“This system will connect many of our city’s significant valuable assets from MOHAI in South Lake Union to the Pike Place Market and Seattle Art Museum to Pioneer Square, the Chinatown-International District, First Hill and Capitol Hill,” a coalition of businesses wrote in a recent letter of support. “A connected streetcar network will also provide much-needed transit access and enhanced mobility, which will serve the growing population in South Lake Union and South Downtown. Our city’s urban parks, historic waterfront, stadiums, and growing employment centers in our urban core will also benefit.”

In its report, KPMG offers credence to this assertion. If the downtown line is built, ridership on the entire network could rise to 6 million people per year by 2022 and nearly 7 million by 2026. If the line is not built, however, that number will stagnate at 1.78 million people. It’s currently hovering around 1.5 million.

Still, the price of the line has always caused trepidation among some in City Hall — notably longtime streetcar skeptic Councilmember Lisa Herbold.

The project was originally forecast to cost $143 million in 2015. That cost increased to $177 million with the cost of utility work and added contingency costs.

That estimate rose again to $197.7 million earlier this year, with outstanding questions about how much it would cost to operate the line.

Then, the Seattle Times reported that there was disagreement between Seattle and King County over how much it would cost to operate the new line. Seattle said $16 million annually, while King County said $24 million. That discrepancy, combined with rising costs, was enough to spur Mayor Durkan to pause the project for a review. KPMG's report said Seattle's estimate was appropriate.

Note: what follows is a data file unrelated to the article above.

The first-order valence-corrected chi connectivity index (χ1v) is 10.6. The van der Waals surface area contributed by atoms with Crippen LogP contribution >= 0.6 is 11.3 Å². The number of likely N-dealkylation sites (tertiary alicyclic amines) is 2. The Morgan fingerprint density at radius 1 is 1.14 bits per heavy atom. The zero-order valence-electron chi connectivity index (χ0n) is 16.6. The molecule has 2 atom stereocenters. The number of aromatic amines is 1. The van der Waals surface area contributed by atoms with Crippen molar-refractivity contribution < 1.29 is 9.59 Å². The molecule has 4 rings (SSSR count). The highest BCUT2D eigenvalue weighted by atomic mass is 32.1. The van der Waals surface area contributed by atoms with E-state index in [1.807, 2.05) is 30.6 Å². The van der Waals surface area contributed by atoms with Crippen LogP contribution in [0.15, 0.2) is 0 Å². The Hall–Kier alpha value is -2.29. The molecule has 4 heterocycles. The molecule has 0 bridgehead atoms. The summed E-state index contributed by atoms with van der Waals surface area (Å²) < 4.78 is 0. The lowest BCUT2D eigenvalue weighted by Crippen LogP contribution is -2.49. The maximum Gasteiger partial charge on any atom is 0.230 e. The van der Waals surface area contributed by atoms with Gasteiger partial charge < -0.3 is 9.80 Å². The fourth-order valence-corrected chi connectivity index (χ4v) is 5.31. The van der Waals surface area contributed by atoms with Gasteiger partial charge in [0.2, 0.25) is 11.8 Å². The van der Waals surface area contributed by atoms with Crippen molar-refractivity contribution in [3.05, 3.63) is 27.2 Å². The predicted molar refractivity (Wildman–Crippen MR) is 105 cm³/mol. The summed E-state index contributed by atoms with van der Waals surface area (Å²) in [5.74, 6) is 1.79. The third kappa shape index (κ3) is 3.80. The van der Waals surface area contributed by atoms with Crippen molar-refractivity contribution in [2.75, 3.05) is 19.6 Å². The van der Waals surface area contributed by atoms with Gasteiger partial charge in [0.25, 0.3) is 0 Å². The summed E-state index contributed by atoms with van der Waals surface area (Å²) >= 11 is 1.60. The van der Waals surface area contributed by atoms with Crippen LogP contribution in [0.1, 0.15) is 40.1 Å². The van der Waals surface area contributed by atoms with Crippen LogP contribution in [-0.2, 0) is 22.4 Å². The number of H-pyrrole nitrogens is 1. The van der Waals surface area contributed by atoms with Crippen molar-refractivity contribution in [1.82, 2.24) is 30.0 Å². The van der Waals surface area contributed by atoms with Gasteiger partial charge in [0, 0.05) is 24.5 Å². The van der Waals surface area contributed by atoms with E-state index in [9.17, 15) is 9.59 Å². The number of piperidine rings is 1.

Also clouding enthusiasm for the new line are the city’s two existing lines. Although ridership has increased on both in recent years, ridership is below initial estimates. And operating costs have exceeded what was predicted and revenue recuperation has underperformed. The two lines that are currently operating carry more than $17 million in debt.

The mayor’s decision comes down whether she believes the benefits of the line be worth the costs.

KPMG gave her four options: Continue the project as originally planned; build, but scale back operation; cancel the downtown piece of the network and continue the other two lines as normal; or cancel downtown while also scaling back the existing lines.

Before making a decision, Mayor Durkan said she will conduct additional engineering and analysis on platform design, vehicle suitability and other pieces. Additionally, her office will continue to coordinate with the Federal Transit Administration to better understand the state of federal funding, conduct more community outreach and public input, evaluate the city’s budget and evaluate litigation risks.

Pioneer Square is currently all torn up, which was necessary for utility upgrades. But the question of whether the city will put it all back the way it was or repave it with tracks continues to hang in the balance.

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About the Authors & Contributors

David Kroman

David Kroman

David Kroman is formerly a reporter at Crosscut, where he covered city politics.